Impending storm could shake up political campaigning plans
Mitt Romney and President Obama continued to joust from a distance Friday. But the pair may have to shake up their campaign strategies, as the approaching storm quite possibly may shake up the east coast during the final days of the election season. Josh Robin has the story.
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UNITED STATES -- Mitt Romney has new mood music: The theme from the movie Air Force One. He's not boarding yet. But polls show him close.
"This election is a choice, a choice between the status quo. Going forward with the same policies of the last four years or instead choosing real change, change that offers promise that the future will be better than the past," said Romney.
President Obama says the future is getting better and while markets were mixed, growth in gross domestic product this quarter exceeded expectations, largely because of government spending on defense.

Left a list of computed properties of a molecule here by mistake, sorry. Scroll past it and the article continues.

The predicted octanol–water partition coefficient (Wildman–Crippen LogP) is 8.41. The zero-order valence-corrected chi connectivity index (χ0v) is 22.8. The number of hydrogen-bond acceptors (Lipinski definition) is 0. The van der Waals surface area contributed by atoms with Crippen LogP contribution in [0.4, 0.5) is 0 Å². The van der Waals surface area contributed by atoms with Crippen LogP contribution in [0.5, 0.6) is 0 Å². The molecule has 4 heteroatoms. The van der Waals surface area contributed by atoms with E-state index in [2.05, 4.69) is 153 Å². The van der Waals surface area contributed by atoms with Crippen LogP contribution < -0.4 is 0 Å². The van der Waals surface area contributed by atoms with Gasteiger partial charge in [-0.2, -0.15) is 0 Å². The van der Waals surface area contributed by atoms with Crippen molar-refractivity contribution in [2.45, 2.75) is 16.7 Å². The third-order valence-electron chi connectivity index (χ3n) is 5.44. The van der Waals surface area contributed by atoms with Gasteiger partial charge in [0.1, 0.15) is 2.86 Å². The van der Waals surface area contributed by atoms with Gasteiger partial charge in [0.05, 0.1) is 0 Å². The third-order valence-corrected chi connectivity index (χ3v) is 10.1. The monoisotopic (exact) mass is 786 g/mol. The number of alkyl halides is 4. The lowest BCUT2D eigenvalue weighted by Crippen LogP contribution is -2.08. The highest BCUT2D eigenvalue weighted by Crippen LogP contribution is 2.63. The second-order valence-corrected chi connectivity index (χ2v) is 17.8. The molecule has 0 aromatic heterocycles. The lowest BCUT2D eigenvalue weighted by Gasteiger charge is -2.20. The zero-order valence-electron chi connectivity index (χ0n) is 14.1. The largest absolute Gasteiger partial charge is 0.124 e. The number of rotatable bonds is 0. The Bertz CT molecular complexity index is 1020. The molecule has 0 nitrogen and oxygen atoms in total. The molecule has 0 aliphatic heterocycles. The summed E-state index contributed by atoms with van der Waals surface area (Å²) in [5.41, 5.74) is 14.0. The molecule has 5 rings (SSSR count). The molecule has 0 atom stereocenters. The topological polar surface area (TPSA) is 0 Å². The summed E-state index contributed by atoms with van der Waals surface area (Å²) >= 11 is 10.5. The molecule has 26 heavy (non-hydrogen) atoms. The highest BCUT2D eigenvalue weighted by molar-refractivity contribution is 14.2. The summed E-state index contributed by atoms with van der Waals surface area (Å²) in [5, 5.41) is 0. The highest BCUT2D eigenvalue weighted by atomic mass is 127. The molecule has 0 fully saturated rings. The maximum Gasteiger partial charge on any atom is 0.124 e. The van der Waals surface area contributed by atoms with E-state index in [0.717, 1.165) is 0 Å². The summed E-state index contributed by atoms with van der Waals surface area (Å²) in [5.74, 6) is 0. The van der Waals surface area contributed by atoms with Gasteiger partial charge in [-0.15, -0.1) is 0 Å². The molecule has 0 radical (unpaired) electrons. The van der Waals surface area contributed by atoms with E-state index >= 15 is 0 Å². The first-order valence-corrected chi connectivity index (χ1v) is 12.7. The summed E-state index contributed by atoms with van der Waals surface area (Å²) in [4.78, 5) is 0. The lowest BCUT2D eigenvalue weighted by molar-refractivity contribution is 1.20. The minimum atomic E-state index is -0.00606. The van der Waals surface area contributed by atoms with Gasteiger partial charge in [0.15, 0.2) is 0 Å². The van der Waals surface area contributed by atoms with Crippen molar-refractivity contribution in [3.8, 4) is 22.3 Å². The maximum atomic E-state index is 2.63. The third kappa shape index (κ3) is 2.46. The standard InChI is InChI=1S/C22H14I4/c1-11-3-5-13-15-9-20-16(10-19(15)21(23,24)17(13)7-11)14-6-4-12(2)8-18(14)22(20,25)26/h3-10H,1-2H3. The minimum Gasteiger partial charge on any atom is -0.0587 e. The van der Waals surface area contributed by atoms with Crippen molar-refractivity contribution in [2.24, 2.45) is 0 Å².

Romney said the figure isn't good enough. He knocked Obama's stimulus plan without noting that Friday's speech happened at a company that benefited from stimulus funds.
President Obama, meanwhile, sat down for MTV. He was asked about Mayor Bloomberg's criticism that both candidates are timid on fighting illegal guns. The President isn't calling for any new laws.
"Looking at how we keep guns out of the hands of kids who are shooting each other is a critical component and we will work to find solutions to that particular problem, but we're also going to have to broaden the conversation so that those kids don't feel as if they have no prospects in life and end up killing each other," Obama said.
There was no briefs or boxers question, but Obama did lament a lack of political music.
Polls continue to show an extremely tight race, essentially tied in national polls, with Obama holding slight leads in most swing states. More immediately, another question mark is the approaching storm. Romney has already canceled a Sunday night rally in Virginia. Obama has been huddling with top aides on how to best prepare for it. So far, his campaign schedule, which includes stumping with former president Clinton Monday, is unchanged.